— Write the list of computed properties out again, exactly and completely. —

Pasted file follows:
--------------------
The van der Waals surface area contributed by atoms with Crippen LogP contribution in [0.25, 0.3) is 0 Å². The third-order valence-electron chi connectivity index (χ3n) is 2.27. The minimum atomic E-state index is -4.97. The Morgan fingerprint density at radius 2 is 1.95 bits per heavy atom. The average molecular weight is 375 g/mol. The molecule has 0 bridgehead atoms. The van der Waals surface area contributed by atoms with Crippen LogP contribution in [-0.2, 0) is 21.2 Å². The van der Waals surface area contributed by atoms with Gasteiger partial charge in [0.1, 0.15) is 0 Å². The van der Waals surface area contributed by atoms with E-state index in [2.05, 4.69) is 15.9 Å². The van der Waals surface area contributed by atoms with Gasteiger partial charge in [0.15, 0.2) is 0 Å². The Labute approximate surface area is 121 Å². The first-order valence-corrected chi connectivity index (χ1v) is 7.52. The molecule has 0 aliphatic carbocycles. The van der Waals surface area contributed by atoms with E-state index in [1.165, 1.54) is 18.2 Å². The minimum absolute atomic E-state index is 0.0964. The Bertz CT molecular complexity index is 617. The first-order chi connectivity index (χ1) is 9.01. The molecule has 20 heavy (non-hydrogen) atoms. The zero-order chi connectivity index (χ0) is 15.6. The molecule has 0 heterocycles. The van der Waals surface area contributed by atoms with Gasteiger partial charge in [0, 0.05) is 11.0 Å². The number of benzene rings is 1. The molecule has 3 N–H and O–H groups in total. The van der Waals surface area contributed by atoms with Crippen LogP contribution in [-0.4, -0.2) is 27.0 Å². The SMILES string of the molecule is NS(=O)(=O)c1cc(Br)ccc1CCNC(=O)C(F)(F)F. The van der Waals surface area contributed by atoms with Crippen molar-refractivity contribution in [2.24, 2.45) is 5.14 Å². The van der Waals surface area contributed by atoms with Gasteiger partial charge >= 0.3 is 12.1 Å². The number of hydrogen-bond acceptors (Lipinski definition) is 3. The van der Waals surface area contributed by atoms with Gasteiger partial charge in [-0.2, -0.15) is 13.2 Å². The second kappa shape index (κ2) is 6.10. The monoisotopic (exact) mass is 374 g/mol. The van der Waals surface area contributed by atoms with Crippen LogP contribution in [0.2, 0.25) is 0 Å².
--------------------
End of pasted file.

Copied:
The van der Waals surface area contributed by atoms with Crippen LogP contribution in [0.25, 0.3) is 0 Å². The third-order valence-electron chi connectivity index (χ3n) is 2.27. The minimum atomic E-state index is -4.97. The Morgan fingerprint density at radius 2 is 1.95 bits per heavy atom. The average molecular weight is 375 g/mol. The molecule has 0 bridgehead atoms. The van der Waals surface area contributed by atoms with Crippen LogP contribution in [-0.2, 0) is 21.2 Å². The van der Waals surface area contributed by atoms with Gasteiger partial charge in [0.1, 0.15) is 0 Å². The van der Waals surface area contributed by atoms with E-state index in [2.05, 4.69) is 15.9 Å². The van der Waals surface area contributed by atoms with Gasteiger partial charge in [0.15, 0.2) is 0 Å². The Labute approximate surface area is 121 Å². The first-order valence-corrected chi connectivity index (χ1v) is 7.52. The molecule has 0 aliphatic carbocycles. The van der Waals surface area contributed by atoms with E-state index in [1.165, 1.54) is 18.2 Å². The minimum absolute atomic E-state index is 0.0964. The Bertz CT molecular complexity index is 617. The first-order chi connectivity index (χ1) is 9.01. The molecule has 20 heavy (non-hydrogen) atoms. The zero-order chi connectivity index (χ0) is 15.6. The molecule has 0 heterocycles. The van der Waals surface area contributed by atoms with Gasteiger partial charge in [0, 0.05) is 11.0 Å². The number of benzene rings is 1. The molecule has 3 N–H and O–H groups in total. The van der Waals surface area contributed by atoms with Crippen LogP contribution in [-0.4, -0.2) is 27.0 Å². The SMILES string of the molecule is NS(=O)(=O)c1cc(Br)ccc1CCNC(=O)C(F)(F)F. The van der Waals surface area contributed by atoms with Crippen molar-refractivity contribution in [2.24, 2.45) is 5.14 Å². The van der Waals surface area contributed by atoms with Gasteiger partial charge >= 0.3 is 12.1 Å². The number of hydrogen-bond acceptors (Lipinski definition) is 3. The van der Waals surface area contributed by atoms with Gasteiger partial charge in [-0.2, -0.15) is 13.2 Å². The second kappa shape index (κ2) is 6.10. The monoisotopic (exact) mass is 374 g/mol. The van der Waals surface area contributed by atoms with Crippen LogP contribution in [0.2, 0.25) is 0 Å².